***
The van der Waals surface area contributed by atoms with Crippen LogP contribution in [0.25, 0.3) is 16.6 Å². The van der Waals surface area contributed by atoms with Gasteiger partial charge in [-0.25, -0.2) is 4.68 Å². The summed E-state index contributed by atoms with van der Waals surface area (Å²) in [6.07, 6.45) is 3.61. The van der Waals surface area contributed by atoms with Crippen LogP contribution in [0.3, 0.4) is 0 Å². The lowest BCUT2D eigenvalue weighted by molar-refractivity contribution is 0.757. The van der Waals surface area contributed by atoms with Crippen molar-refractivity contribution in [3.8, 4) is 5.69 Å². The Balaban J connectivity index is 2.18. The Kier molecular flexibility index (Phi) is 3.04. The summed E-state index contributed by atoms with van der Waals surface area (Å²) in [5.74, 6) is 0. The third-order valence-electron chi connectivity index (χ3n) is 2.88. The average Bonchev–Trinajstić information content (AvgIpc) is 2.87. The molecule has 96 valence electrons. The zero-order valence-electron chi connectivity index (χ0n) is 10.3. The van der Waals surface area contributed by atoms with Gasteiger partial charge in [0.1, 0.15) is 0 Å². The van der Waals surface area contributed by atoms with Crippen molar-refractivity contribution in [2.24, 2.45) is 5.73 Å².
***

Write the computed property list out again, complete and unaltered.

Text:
The van der Waals surface area contributed by atoms with Crippen LogP contribution in [0.25, 0.3) is 16.6 Å². The van der Waals surface area contributed by atoms with Gasteiger partial charge in [-0.25, -0.2) is 4.68 Å². The summed E-state index contributed by atoms with van der Waals surface area (Å²) in [6.07, 6.45) is 3.61. The van der Waals surface area contributed by atoms with Crippen LogP contribution in [0.3, 0.4) is 0 Å². The lowest BCUT2D eigenvalue weighted by molar-refractivity contribution is 0.757. The van der Waals surface area contributed by atoms with Crippen molar-refractivity contribution in [3.8, 4) is 5.69 Å². The Balaban J connectivity index is 2.18. The Kier molecular flexibility index (Phi) is 3.04. The summed E-state index contributed by atoms with van der Waals surface area (Å²) in [5.74, 6) is 0. The third-order valence-electron chi connectivity index (χ3n) is 2.88. The average Bonchev–Trinajstić information content (AvgIpc) is 2.87. The molecule has 96 valence electrons. The zero-order valence-electron chi connectivity index (χ0n) is 10.3. The van der Waals surface area contributed by atoms with Gasteiger partial charge in [0.1, 0.15) is 0 Å². The van der Waals surface area contributed by atoms with Crippen molar-refractivity contribution in [2.24, 2.45) is 5.73 Å².